Top Ten Tuesday is a meme hosted by The Broke and the Bookish.
I guess I'm cheating a little bit because sci-fi and fantasy are technically two genres, but hey, there are a lot of books that don't fit neatly into either category so I'm going to stick with it! If you click on the covers you should be able to get to their goodreads pages. We'll see if my HTML experiments actually work haha
1. Hero of Ages is the third book in Brandon Sanderson's Mistborn series, and it blew my mind! I liked but didn't love the previous two books - some things worked and others didn't. But this book blasted my reservations about this series - it was so intricately plotted, and you found out answers to things that you didn't know could be answered. The mythology and history of the world really came alive in surprising ways, and the characters grew so much. I was literally sitting in an airport and grinning ear to ear from the very first page. I highly recommend this series!
2. I was told this book was really good, so I had really high expectations going into it. I was a little nervous about being disappointed, but I loved it so much that I ended up buying myself a copy before I'd even finished the one I'd borrowed from the library! The characters are lovable, the cons are interesting and don't always go according to plan. This book has some beautiful moments, some witty ones, and a lot of truly horrific ones as well - I loved it!
3. This book is more historical fiction than fantasy, but the two main characters are creatures from different cultures' mythology and magic does play a large part in the story. This was one of my favorite reads of last year - poignant, gorgeously written, and just utterly beautiful.
4. Melina Marchetta is one of my favorite authors, since she writes such beautiful, hopeful stories about very broken people. This is no exception, and I grew to love the characters in this book so much that I'd be in tears and have to remind myself that they weren't real and that it was going to be okay! There is a lot in here about both the beauty and ugliness of humanity, as well as how complicated loyalty and doing the "right" thing can be.
5. Patrick Ness is another one of my favorite authors, and this book is my favorite of his. Like Froi of the Exiles, it's really hard to pick a side with this book because everyone has their own motivations and flaws. And just when you think the situation can't get any worse or complicated, it does! I loved the way the characters were all shades of gray instead of purely good or evil; I also really liked the writing style of this whole series.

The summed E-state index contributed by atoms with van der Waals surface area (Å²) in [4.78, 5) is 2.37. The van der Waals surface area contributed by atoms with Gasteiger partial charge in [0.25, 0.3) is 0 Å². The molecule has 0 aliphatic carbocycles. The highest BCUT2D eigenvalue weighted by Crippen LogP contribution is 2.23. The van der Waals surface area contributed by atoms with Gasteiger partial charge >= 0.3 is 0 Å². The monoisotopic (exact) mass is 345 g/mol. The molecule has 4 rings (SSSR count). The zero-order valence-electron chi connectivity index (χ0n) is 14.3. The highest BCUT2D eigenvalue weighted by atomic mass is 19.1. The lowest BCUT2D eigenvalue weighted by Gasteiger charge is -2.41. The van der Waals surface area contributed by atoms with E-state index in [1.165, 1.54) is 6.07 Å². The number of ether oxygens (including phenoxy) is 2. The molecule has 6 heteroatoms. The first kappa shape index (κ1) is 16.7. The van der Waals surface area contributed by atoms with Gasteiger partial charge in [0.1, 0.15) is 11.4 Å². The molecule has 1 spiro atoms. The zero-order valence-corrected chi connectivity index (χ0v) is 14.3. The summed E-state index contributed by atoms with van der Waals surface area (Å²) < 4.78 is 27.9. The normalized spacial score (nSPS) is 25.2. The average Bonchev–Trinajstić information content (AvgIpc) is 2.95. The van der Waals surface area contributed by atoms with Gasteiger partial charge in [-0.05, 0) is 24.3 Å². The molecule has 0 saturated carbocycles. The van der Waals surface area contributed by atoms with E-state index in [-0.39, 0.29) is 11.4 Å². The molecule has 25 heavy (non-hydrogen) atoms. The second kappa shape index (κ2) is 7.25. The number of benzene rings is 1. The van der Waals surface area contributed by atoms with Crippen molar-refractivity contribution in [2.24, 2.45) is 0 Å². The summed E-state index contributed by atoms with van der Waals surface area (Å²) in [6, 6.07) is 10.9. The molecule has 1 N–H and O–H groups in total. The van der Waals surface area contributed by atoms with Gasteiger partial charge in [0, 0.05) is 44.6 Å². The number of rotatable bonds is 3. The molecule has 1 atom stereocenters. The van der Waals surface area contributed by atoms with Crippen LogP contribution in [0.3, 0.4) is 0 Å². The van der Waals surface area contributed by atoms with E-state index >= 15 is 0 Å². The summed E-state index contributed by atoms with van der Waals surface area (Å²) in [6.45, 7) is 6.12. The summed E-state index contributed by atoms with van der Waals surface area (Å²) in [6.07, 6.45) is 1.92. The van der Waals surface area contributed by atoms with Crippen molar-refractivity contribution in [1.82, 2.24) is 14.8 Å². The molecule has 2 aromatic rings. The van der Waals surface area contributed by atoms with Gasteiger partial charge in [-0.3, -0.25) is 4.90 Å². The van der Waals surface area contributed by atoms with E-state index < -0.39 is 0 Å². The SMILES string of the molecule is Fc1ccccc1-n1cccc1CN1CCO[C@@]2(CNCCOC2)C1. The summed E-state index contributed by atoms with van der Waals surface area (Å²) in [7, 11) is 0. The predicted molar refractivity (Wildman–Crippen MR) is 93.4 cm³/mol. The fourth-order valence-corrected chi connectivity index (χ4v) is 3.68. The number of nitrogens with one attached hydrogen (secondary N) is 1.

6. Unwind is one of my favorite YA dystopian novels. A lot of them follow the formulaic "evil government keeps two (and sometimes three) young people apart" but this one is incredibly unique and one of the most frightening visions of the future I have read about. The concept of Unwinding is truly horrific, and yet there is a lot of hope in this book too. Again, I loved the characters, and I liked the rather open ending. Although this is now a series, don't let that scare you away - this book can definitely be read as a standalone.
7. What's a set of sci-fi recommendations without Ender's Game? This book is particularly special to me because it was the first book I read where I really didn't know what would happen next. It showed me that books could be intelligent, not just fun. This is the book that got me into sci-fi in the first place, and I will always be fond of it.
8. This is another book I'm fond of - I read it when I was probably 12, and the ending left me with my mouth hanging open and frantically turning pages that weren't there because that couldn't possibly be it! I loved Bartimaeus' snark and his witty footnotes, and in the end I grew to love Nathaniel and Kitty too. My favorite parts are the interludes about Ptolemy, and sometimes I just flip through this book and read those over and over again.
9. This book isn't for everyone, but I absolutely loved it. It's slow to start, but it has an incredibly rich world, complete with politics, government conspiracies, sinister corporations, racism, and lots of other good stuff. Despite tackling a lot of large scale global and social issues, this book is very character-centric, and I loved seeing this story unfold from different points of view.
10. I love Laini Taylor's gorgeous writing style, which made this book a treat to read. I really enjoyed the first book in the series, but this one was far grittier and darker, which I liked better. You learn more about the world of the chimaera and the seraphim, and there are some surprising revelations and new characters to love. This book is also special to me because it's my first signed book, which I won through a writing contest judged by Laini Taylor herself :)